Posts Tagged ‘Congregational Church’

Hymn Numbers

January 3, 2016

What commonplace items these are. In times past every church had sets of numbers which could be slotted into a board to tell the congregation which hymns were to be sung. These days more and more churches are changing their technology and using projectors to indicate hymn numbers or to project words – in which case no number is needed.

When Trinity Church moved from the former Congregational Church and into the Community Hall, their old number cards were no longer needed and they came to the museum.

Here’s a sample of them.

Display hymn numbers from the former Congregational Church in Market Lavington

Display hymn numbers from the former Congregational Church in Market Lavington

These double sided cards are obviously well worn. They carry no manufacturer’s mark so it is impossible to put an age to them but long serving church members don’t remember a time without them.

For those that want to know hymn 478 is “How firm a foundation, ye saints of the Lord”, 130 is “God is gone up on high” and 259 is “Sweet Saviour! Bless us ere we go”.


Dedicating the Powner Hall

December 29, 2015

Another of our ‘run up to Christmas’ gifts was a rather careworn copy of the order of service for the dedication of the hall at the Congregational Church – afterwards known as the Powner Hall.

The hall was a bespoke hut made by Prattens of Midsomer Norton and adjoined the old chapel alongside Stobbarts Road. From its style of construction it was never going to last for ever, but in times past it was an extremely useful meeting space in the village. Apart from church events, toddler groups met there and there often seemed to be jumble sales. The life expired hall was swept away when the old church was converted into a spacious house.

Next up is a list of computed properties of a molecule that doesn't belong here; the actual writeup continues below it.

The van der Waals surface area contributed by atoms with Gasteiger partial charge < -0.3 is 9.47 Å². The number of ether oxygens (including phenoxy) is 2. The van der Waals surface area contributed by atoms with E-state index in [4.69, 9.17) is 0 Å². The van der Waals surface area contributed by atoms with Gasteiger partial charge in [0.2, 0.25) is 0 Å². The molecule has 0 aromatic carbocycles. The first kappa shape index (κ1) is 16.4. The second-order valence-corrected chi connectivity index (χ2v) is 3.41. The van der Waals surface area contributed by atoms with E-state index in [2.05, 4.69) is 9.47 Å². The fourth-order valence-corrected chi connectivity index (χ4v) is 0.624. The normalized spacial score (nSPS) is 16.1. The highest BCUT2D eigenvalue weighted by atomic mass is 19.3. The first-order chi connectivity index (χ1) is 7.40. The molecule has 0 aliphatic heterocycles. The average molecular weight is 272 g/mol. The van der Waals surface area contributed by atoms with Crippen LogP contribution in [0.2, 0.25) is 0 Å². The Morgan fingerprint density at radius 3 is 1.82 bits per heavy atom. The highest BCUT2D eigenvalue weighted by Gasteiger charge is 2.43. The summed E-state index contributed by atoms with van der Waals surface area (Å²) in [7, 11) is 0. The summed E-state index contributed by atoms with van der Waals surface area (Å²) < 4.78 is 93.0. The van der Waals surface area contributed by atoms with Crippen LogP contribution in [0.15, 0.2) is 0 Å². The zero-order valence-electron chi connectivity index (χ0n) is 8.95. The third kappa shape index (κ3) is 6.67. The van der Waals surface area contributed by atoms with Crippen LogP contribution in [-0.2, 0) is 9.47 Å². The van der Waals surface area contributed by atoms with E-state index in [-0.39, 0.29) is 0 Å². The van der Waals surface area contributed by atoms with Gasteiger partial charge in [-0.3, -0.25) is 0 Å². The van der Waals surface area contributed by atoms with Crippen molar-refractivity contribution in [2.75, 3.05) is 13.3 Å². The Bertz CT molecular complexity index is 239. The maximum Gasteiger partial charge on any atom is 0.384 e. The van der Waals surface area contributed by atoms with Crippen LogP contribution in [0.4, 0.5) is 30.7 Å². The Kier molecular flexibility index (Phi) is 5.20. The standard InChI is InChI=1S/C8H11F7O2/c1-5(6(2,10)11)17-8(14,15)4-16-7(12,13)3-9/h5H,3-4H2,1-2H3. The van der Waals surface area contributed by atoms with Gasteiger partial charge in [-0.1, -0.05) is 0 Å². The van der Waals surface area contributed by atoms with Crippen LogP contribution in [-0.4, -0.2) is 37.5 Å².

But we go back to 1968 for the official opening and dedication.

Front page of the order of service for the opening and dedication of the new church hall in 1968

Front page of the order of service for the opening and dedication of the new church hall in 1968

So we see that on Saturday 23rd November 1968 the hall was opened by Mrs Sarah Morrison who was the wife of the then local MP.

Before the official opening there was a service of dedication.


At the conclusion of the service, the official opening took place.


We’ll note that the local church pastor was Bertram Powner and the hall was always known by his name.

The Congregational Church merged with two other local church communities to form the Trinity Church who continued to meet in the church and use the Powner Hall. Trinity Church now uses the Community Hall in Market Lavington which offers so many advantages – not least a car park.

We wonder if anybody has any photos of events in the Powner Hall which could be added to our museum collection. If so, do get in touch.

A dinner treat for the Congregational men

November 11, 2015

Here we have a photo of a group of men from the Congregational Church sitting down to a meal together.

Diner treat for Congregational men in about 1965-70

Dinner treat for Congregational men in about 1965-70

We think the photo dates to between 1963 and 1972 and we believe that the location is The Manse.

The men were clearly being looked after by four waitresses.

It looks as though the photo was taken just before the chaps started tucking in to their starters. It looks as though they had a choice – typical of the period – of grapefruit or prawn cocktail.

We know who some of the men are and we’ll start with the chap nearest us on the left and work round clockwise.